Filters: Author is Coblenz, Michael  [Clear All Filters]
Coblenz, Michael, Kambhatla, Gauri, Koronkevich, Paulette, Wise, Jenna, Barnaby, Celeste, Aldrich, Jonathan, Sunshine, Joshua.  2021.  PLIERS: A Process that Integrates User-Centered Methods into Programming Language Design. ACM Transactions on Computer-Human Interaction (TOCHI).
Programming language design requires making many usability-related design decisions. However, existing HCI methods can be impractical to apply to programming languages: they have high iteration costs, programmers require significant learning time, and user performance has high variance. To address these problems, we adapted both formative and summative HCI methods to make them more suitable for programming language design. We integrated these methods into a new process, PLIERS, for designing programming languages in a user-centered way. We evaluated PLIERS by using it to design two new programming languages. Glacier extends Java to enable programmers to express immutability properties effectively and easily. Obsidian is a language for blockchains that includes verification of critical safety properties. Summative usability studies showed that programmers were able to program effectively in both languages after short training periods.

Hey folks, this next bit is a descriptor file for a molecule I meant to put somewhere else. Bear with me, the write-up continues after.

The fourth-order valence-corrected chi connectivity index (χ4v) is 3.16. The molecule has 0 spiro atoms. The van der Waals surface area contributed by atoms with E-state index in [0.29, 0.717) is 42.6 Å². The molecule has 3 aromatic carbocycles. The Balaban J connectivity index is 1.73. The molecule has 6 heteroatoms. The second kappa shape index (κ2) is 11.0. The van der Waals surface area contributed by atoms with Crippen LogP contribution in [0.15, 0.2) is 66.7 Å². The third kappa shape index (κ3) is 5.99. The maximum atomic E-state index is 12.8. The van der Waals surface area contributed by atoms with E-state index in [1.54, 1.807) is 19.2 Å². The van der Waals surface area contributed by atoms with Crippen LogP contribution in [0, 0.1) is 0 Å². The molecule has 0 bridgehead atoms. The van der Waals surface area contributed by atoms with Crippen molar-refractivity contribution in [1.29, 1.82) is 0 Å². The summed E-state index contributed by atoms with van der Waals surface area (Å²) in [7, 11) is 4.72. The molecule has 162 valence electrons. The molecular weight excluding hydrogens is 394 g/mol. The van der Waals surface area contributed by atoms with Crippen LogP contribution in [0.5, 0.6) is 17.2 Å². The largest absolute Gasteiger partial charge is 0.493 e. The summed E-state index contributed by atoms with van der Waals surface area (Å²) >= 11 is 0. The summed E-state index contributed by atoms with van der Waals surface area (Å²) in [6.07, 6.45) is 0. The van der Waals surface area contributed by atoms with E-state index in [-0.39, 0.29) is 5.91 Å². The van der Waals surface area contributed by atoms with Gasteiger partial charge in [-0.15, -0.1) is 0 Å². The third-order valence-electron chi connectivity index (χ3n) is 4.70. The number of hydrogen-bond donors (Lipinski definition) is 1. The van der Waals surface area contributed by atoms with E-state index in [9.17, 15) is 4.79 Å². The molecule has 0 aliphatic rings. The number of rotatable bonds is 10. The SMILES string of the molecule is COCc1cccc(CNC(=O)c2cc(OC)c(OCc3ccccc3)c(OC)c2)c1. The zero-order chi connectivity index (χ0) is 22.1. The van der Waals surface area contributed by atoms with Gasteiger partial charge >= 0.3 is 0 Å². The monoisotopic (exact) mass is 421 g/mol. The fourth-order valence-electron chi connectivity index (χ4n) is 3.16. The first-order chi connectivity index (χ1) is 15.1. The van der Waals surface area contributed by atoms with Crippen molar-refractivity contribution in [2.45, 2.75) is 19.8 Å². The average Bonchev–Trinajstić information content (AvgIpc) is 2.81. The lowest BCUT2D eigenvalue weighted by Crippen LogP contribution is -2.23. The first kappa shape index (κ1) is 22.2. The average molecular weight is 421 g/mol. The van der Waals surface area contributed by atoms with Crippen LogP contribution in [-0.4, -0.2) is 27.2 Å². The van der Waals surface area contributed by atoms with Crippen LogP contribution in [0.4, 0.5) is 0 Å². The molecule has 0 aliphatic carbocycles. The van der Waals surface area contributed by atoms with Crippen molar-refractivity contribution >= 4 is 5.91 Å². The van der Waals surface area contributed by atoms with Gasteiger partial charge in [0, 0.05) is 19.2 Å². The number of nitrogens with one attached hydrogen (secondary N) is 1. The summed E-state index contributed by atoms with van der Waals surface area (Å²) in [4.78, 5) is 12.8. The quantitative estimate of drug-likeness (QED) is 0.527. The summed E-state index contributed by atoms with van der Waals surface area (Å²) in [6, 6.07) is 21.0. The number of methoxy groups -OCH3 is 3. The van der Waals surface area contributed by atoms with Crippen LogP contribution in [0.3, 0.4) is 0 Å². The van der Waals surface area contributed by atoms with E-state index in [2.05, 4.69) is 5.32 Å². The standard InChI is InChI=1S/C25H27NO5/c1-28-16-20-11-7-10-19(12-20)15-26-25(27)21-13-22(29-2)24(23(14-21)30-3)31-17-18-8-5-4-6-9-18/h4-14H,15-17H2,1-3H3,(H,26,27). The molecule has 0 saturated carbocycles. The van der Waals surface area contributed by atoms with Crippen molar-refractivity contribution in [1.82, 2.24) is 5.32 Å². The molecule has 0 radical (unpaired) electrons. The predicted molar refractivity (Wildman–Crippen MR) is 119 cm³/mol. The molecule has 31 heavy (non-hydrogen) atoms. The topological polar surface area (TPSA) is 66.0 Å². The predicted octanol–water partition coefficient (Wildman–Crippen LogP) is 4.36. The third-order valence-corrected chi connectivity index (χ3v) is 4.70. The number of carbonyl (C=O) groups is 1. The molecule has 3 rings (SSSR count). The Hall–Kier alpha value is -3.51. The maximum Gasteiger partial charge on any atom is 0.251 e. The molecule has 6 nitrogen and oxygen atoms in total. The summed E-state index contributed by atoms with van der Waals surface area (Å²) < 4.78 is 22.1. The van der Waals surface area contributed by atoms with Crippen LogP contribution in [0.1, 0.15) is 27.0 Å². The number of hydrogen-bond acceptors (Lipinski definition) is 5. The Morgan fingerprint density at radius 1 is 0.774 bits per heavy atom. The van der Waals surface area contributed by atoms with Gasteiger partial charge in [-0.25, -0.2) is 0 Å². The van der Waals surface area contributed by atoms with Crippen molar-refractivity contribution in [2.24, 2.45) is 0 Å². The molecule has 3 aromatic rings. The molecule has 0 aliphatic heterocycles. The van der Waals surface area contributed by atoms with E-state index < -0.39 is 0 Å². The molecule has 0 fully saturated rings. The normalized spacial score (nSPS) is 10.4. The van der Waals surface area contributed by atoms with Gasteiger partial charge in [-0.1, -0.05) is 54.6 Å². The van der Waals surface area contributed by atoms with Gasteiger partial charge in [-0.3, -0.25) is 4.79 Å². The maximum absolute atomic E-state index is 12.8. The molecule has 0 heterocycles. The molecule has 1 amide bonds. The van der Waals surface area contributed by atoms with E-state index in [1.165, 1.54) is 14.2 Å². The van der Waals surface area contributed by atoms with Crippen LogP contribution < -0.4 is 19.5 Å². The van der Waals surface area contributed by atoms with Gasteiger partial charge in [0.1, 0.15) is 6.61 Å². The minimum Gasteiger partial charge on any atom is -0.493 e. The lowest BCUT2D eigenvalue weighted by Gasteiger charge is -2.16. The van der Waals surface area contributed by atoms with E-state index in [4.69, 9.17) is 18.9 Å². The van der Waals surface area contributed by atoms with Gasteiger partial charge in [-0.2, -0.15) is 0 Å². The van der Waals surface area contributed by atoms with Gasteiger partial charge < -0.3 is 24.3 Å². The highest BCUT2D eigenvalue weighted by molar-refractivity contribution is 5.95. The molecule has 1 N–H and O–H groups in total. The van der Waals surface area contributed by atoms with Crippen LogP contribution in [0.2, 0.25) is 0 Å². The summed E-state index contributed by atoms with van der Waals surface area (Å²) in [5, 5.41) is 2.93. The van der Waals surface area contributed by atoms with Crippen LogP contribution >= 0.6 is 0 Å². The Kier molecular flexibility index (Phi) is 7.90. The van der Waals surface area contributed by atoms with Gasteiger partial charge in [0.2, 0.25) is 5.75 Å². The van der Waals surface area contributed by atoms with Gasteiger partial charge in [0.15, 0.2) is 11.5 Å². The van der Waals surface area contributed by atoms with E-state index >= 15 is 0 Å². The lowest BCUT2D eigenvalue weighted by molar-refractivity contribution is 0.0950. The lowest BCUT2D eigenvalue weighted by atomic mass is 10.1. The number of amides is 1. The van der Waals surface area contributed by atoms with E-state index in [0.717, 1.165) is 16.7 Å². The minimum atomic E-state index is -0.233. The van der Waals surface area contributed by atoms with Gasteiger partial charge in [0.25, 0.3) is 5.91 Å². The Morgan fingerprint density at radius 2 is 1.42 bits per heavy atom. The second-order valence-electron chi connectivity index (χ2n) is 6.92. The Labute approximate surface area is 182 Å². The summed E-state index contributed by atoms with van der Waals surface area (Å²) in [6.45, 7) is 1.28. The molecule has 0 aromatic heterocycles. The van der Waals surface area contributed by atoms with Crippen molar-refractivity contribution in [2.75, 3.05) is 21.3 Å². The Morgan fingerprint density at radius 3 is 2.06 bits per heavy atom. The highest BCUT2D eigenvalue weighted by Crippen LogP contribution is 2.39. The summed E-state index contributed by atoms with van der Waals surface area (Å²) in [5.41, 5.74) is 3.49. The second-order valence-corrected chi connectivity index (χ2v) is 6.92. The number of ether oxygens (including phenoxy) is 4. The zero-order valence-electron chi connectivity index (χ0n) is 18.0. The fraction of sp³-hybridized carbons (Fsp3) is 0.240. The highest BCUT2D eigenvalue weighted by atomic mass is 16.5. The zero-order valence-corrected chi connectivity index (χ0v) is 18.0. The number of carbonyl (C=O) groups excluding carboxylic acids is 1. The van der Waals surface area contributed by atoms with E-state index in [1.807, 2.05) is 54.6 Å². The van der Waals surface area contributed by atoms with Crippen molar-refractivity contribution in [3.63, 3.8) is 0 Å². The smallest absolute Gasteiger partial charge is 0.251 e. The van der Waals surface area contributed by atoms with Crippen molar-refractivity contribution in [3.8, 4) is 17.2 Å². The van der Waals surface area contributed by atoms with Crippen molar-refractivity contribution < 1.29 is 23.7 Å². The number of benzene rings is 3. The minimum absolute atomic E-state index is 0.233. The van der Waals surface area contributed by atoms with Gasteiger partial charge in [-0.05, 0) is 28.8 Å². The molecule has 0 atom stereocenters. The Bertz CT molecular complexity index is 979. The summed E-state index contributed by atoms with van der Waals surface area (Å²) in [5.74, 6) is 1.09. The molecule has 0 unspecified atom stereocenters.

Coblenz, Michael.  2020.  User-Centered Design of Principled Programming Languages. Computer Science Department. PhD:299.